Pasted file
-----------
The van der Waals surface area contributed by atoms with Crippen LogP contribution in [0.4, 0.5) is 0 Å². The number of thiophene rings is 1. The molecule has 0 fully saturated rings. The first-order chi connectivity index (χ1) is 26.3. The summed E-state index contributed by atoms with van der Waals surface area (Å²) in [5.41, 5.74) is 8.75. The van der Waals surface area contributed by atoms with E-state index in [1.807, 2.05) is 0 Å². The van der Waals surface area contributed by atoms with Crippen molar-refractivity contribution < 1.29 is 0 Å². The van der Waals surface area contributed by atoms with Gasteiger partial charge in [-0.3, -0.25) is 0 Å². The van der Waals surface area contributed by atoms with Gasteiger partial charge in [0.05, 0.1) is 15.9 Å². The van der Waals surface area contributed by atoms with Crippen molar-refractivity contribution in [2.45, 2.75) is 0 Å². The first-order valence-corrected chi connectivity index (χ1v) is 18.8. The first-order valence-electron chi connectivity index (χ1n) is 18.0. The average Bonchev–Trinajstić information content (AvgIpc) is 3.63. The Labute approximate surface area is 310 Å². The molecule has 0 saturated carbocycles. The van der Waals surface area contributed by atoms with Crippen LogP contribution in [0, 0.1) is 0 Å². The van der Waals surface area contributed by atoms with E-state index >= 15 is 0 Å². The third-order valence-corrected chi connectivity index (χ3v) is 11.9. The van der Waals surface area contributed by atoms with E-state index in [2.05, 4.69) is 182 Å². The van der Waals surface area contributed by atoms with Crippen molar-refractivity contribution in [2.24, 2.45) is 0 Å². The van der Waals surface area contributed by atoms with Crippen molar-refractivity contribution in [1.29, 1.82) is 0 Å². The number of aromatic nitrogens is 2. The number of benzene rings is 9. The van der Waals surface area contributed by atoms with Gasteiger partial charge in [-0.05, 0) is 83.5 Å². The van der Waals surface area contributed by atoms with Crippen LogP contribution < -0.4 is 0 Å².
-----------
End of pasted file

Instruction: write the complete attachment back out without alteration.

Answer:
The van der Waals surface area contributed by atoms with Crippen LogP contribution in [0.4, 0.5) is 0 Å². The number of thiophene rings is 1. The molecule has 0 fully saturated rings. The first-order chi connectivity index (χ1) is 26.3. The summed E-state index contributed by atoms with van der Waals surface area (Å²) in [5.41, 5.74) is 8.75. The van der Waals surface area contributed by atoms with E-state index in [1.807, 2.05) is 0 Å². The van der Waals surface area contributed by atoms with Crippen molar-refractivity contribution < 1.29 is 0 Å². The van der Waals surface area contributed by atoms with Gasteiger partial charge in [-0.3, -0.25) is 0 Å². The van der Waals surface area contributed by atoms with Gasteiger partial charge in [0.05, 0.1) is 15.9 Å². The van der Waals surface area contributed by atoms with Crippen molar-refractivity contribution in [2.45, 2.75) is 0 Å². The first-order valence-corrected chi connectivity index (χ1v) is 18.8. The first-order valence-electron chi connectivity index (χ1n) is 18.0. The average Bonchev–Trinajstić information content (AvgIpc) is 3.63. The Labute approximate surface area is 310 Å². The molecule has 0 saturated carbocycles. The van der Waals surface area contributed by atoms with Crippen LogP contribution in [0, 0.1) is 0 Å². The van der Waals surface area contributed by atoms with E-state index >= 15 is 0 Å². The third-order valence-corrected chi connectivity index (χ3v) is 11.9. The van der Waals surface area contributed by atoms with E-state index in [2.05, 4.69) is 182 Å². The van der Waals surface area contributed by atoms with Crippen molar-refractivity contribution in [2.24, 2.45) is 0 Å². The van der Waals surface area contributed by atoms with Crippen molar-refractivity contribution in [1.29, 1.82) is 0 Å². The number of aromatic nitrogens is 2. The number of benzene rings is 9. The van der Waals surface area contributed by atoms with Gasteiger partial charge in [-0.05, 0) is 83.5 Å². The van der Waals surface area contributed by atoms with Crippen LogP contribution < -0.4 is 0 Å².